By Claire Louge, Executive Director
I frequently give trainings on the ACEs study. I talk about how the study shows a direct correlation between the number of ACEs and the risk of developing major health and social problems. I talk about how ACEs affect brain development, and that they can shape brains to be more reactive to stressors and less equipped to cope with those stressors, which in turn affects behavior, health, relationships, and generally, a person’s whole life. When I present this, I always get one question:
Is there any hope?
You know the answer to this question. It’s probably the reason you’re in this field. The answer is yes, of course. There is so much hope, and that’s why we do what we do.
The ACEs Study revolutionized the health, education, and human service sectors. Finally, we had clear evidence on something we had all intuitively known: child adversity is bad for us. It’s bad for people. It’s bad for our whole society. It’s bad for our collective economy. It’s bad for our health. It has a relationship to most every other bad thing we want to stop. We want to prevent ACEs from happening.
But if a person has experienced ACEs, which most of us have, it does not mean they are doomed to a life of negative outcomes.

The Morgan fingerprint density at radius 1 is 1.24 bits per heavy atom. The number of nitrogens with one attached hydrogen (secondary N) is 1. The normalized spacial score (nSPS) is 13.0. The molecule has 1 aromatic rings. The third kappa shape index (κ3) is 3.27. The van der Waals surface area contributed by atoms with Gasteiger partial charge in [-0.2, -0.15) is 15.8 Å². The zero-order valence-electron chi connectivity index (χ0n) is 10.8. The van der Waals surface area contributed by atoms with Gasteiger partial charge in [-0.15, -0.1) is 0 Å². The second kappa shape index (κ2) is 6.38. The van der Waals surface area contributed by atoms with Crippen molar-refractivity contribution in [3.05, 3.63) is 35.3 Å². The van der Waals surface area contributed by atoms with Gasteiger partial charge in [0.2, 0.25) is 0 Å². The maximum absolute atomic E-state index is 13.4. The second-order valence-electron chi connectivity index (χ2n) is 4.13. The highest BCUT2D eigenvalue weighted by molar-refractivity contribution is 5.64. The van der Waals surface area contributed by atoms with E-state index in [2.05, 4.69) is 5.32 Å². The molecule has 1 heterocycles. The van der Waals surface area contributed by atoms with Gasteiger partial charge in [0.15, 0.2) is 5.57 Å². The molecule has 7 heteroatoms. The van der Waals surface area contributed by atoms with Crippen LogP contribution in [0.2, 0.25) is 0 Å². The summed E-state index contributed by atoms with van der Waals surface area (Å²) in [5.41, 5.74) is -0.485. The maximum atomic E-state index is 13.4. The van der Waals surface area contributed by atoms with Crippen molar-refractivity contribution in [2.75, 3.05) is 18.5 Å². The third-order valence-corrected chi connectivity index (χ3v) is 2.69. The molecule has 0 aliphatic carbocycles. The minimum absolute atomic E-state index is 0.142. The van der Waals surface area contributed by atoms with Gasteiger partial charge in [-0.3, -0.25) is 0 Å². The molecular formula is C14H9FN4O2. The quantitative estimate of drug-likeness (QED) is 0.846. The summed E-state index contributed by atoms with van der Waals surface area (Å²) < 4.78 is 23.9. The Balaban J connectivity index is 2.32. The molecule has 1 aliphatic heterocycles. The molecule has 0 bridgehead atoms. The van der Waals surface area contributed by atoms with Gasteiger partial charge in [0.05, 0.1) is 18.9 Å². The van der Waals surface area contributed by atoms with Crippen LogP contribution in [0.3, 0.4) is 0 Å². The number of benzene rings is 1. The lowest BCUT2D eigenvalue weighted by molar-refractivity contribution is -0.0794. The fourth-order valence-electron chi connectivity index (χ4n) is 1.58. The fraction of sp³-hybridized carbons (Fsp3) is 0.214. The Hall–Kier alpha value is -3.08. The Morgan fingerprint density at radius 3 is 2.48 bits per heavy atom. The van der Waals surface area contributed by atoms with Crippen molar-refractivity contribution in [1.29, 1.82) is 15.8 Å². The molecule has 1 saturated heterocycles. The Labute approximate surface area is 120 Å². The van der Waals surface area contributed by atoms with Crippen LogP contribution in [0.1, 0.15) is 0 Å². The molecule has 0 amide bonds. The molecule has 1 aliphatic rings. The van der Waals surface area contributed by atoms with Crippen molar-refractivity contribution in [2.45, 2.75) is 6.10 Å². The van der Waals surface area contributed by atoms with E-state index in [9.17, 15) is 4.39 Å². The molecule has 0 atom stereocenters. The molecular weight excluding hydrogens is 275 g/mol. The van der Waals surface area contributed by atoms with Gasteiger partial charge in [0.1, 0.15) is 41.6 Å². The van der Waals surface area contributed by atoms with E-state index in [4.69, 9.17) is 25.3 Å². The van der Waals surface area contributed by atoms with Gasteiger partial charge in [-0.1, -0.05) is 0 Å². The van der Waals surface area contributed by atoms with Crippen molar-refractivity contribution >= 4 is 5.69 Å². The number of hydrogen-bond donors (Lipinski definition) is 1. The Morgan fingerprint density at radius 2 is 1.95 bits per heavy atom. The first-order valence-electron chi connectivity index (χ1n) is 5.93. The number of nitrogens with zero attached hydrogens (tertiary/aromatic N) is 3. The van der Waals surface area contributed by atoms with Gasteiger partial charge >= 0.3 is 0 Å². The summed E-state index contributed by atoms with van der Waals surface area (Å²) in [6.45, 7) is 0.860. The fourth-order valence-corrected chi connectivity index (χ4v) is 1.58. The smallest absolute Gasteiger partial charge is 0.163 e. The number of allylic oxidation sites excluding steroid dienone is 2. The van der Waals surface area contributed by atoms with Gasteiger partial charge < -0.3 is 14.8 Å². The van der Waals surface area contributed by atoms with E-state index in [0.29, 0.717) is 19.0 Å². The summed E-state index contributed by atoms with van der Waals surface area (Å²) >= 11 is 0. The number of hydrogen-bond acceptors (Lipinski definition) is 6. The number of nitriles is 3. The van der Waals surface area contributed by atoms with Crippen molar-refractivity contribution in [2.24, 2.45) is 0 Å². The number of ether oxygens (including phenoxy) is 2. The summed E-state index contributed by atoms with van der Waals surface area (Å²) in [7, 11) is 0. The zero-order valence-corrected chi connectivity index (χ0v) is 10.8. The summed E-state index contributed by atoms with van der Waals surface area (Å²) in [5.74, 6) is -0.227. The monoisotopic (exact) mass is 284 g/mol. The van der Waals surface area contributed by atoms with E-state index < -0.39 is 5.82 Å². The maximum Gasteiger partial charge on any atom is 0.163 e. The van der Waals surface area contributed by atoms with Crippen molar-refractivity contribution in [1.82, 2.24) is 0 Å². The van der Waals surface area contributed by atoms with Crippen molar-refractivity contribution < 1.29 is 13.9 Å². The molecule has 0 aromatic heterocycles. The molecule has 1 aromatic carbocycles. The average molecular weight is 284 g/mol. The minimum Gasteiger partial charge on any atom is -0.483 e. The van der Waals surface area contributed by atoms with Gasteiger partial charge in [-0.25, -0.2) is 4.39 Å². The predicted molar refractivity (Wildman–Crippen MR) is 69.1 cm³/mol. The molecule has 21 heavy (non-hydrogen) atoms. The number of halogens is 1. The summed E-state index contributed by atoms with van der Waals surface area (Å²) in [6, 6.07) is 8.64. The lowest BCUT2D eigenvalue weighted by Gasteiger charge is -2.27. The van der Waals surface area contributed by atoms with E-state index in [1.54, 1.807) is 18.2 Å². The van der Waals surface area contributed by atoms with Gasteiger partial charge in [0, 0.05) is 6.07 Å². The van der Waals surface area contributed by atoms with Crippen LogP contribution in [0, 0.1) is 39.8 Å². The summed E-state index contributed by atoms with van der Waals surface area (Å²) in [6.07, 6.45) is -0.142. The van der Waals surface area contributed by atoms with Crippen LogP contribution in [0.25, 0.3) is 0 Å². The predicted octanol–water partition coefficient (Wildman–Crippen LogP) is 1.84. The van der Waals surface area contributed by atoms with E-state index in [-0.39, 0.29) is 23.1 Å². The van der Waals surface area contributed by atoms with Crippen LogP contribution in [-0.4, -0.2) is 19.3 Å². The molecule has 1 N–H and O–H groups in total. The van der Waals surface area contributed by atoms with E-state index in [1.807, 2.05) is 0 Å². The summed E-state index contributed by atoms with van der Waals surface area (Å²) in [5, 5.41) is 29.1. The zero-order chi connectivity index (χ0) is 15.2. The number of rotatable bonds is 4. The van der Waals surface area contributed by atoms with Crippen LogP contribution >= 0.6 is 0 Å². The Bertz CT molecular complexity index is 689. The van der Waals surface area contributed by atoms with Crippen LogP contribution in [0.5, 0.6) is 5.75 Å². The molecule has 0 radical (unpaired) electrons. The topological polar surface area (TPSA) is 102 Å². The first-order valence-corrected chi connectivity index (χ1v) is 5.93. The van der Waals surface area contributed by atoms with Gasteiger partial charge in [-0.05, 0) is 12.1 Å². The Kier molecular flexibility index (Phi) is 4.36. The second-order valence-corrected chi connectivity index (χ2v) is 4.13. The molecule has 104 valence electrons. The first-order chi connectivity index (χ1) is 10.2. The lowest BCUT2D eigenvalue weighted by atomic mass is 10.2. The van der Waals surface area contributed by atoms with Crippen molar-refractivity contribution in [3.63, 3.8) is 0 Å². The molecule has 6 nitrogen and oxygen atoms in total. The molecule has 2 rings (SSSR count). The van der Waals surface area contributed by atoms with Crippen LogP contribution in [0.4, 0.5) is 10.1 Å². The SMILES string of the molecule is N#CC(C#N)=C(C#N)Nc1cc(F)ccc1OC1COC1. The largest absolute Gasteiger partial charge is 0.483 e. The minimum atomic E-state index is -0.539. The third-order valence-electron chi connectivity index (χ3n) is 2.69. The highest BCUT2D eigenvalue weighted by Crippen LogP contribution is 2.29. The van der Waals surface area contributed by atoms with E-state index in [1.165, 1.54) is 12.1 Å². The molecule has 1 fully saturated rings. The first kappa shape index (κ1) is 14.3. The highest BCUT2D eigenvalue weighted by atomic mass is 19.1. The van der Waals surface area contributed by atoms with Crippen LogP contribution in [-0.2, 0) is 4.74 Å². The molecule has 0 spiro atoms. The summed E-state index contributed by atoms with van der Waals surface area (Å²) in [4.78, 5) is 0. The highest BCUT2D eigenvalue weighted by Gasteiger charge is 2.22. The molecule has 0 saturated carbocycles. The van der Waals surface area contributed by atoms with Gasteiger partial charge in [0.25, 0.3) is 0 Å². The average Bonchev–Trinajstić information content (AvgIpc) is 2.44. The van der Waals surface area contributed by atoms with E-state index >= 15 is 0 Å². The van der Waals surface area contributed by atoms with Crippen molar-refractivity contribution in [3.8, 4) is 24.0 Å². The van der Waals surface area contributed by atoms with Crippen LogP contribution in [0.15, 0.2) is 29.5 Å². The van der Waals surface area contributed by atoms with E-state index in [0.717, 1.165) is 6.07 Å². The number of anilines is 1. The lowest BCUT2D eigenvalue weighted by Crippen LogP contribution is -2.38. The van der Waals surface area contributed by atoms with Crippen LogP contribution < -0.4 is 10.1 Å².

Adversity is not destiny.
Of course we want to prevent ACEs from happening. But once they have happened, there is a lot we can do to mitigate their effects. Newer research by Dr. Bob Sege and his team demonstrates that Positive Childhood Experiences (PCEs) are more powerful predictors of a person’s positive outcomes than ACEs are predictive of negative outcomes. There’s one common thread among all PCEs, which include having close friends in high school, feeling that your family has stood by you, and having adult mentors: they all have to do with relationships. Positive, nurturing relationships. Whereas ACEs are an absence, or a loss, of those relationships, PCEs are the presence of those relationships.
Relationships prevent ACEs. They also build resilience to them.
It turns out, in all the complex ways that we are working to strengthen families and protect children, with all the grants we give or get, the programs we tirelessly run, the trainings we deliver, the strategies we create, we’re all essentially working to do one thing: build positive, nurturing relationships.
Because we know adversity is largely preventable, and so we want to prevent it. And adversity is not destiny, so when it has happened, we want to address it.
This April Child Abuse Prevention Month, I hope you remember that despite how grueling, thankless, or complicated your work may often feel, you’re doing extraordinary, powerful things.
P.S. If you’d like to get trained to deliver presentations on ACEs and resilience, our partners at the ACEs Consortium are holding an ACEs Training of Trainers starting later this month.